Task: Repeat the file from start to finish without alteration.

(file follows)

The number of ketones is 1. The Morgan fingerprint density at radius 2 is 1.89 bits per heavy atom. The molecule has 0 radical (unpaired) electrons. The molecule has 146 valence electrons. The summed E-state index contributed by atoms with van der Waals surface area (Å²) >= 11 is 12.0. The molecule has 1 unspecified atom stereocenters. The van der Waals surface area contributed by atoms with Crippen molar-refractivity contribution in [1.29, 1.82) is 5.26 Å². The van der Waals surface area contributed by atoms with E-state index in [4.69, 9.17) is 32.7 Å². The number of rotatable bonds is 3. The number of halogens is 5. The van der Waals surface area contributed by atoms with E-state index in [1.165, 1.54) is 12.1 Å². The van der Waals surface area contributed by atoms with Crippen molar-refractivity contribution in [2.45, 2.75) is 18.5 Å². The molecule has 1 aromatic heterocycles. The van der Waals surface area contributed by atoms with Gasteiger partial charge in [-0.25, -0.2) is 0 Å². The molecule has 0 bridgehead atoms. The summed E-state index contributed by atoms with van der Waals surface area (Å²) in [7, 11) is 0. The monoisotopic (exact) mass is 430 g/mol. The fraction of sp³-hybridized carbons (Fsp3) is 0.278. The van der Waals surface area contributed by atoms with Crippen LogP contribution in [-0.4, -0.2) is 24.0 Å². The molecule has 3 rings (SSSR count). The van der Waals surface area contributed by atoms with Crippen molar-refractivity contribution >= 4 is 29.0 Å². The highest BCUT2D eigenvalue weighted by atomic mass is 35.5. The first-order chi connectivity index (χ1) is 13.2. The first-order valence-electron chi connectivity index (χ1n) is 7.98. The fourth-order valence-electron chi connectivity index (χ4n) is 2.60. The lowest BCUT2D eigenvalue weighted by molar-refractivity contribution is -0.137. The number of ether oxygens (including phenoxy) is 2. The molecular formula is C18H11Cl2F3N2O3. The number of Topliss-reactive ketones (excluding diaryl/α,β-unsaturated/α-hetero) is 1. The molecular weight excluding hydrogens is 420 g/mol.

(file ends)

The number of ketones is 1. The Morgan fingerprint density at radius 2 is 1.89 bits per heavy atom. The molecule has 0 radical (unpaired) electrons. The molecule has 146 valence electrons. The summed E-state index contributed by atoms with van der Waals surface area (Å²) >= 11 is 12.0. The molecule has 1 unspecified atom stereocenters. The van der Waals surface area contributed by atoms with Crippen molar-refractivity contribution in [1.29, 1.82) is 5.26 Å². The van der Waals surface area contributed by atoms with E-state index in [4.69, 9.17) is 32.7 Å². The number of rotatable bonds is 3. The number of halogens is 5. The van der Waals surface area contributed by atoms with E-state index in [1.165, 1.54) is 12.1 Å². The van der Waals surface area contributed by atoms with Crippen molar-refractivity contribution in [2.45, 2.75) is 18.5 Å². The molecule has 1 aromatic heterocycles. The van der Waals surface area contributed by atoms with Gasteiger partial charge in [-0.25, -0.2) is 0 Å². The molecule has 0 bridgehead atoms. The summed E-state index contributed by atoms with van der Waals surface area (Å²) in [7, 11) is 0. The monoisotopic (exact) mass is 430 g/mol. The fraction of sp³-hybridized carbons (Fsp3) is 0.278. The van der Waals surface area contributed by atoms with Crippen LogP contribution in [-0.4, -0.2) is 24.0 Å². The molecule has 3 rings (SSSR count). The van der Waals surface area contributed by atoms with Crippen molar-refractivity contribution >= 4 is 29.0 Å². The highest BCUT2D eigenvalue weighted by atomic mass is 35.5. The first-order chi connectivity index (χ1) is 13.2. The first-order valence-electron chi connectivity index (χ1n) is 7.98. The fourth-order valence-electron chi connectivity index (χ4n) is 2.60. The lowest BCUT2D eigenvalue weighted by molar-refractivity contribution is -0.137. The number of ether oxygens (including phenoxy) is 2. The molecular formula is C18H11Cl2F3N2O3. The number of Topliss-reactive ketones (excluding diaryl/α,β-unsaturated/α-hetero) is 1. The molecular weight excluding hydrogens is 420 g/mol.